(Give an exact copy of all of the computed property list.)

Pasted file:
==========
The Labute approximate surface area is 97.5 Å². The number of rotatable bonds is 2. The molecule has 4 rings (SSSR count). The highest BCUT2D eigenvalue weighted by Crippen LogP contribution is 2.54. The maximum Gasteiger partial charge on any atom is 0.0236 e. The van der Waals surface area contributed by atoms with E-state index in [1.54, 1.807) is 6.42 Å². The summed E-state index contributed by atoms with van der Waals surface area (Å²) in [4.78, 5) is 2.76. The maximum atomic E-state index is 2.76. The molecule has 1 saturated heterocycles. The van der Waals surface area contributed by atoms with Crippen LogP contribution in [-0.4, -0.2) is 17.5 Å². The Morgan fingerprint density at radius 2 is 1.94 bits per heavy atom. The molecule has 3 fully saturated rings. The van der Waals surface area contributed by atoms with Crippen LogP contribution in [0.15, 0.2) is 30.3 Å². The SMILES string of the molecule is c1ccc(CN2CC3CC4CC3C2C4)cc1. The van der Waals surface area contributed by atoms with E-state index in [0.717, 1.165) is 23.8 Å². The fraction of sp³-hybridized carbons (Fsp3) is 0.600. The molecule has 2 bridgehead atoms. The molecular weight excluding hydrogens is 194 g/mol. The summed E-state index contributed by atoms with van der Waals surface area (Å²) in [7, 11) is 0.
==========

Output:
The Labute approximate surface area is 97.5 Å². The number of rotatable bonds is 2. The molecule has 4 rings (SSSR count). The highest BCUT2D eigenvalue weighted by Crippen LogP contribution is 2.54. The maximum Gasteiger partial charge on any atom is 0.0236 e. The van der Waals surface area contributed by atoms with E-state index in [1.54, 1.807) is 6.42 Å². The summed E-state index contributed by atoms with van der Waals surface area (Å²) in [4.78, 5) is 2.76. The maximum atomic E-state index is 2.76. The molecule has 1 saturated heterocycles. The van der Waals surface area contributed by atoms with Crippen LogP contribution in [-0.4, -0.2) is 17.5 Å². The Morgan fingerprint density at radius 2 is 1.94 bits per heavy atom. The molecule has 3 fully saturated rings. The van der Waals surface area contributed by atoms with Crippen LogP contribution in [0.15, 0.2) is 30.3 Å². The SMILES string of the molecule is c1ccc(CN2CC3CC4CC3C2C4)cc1. The van der Waals surface area contributed by atoms with E-state index in [0.717, 1.165) is 23.8 Å². The fraction of sp³-hybridized carbons (Fsp3) is 0.600. The molecule has 2 bridgehead atoms. The molecular weight excluding hydrogens is 194 g/mol. The summed E-state index contributed by atoms with van der Waals surface area (Å²) in [7, 11) is 0.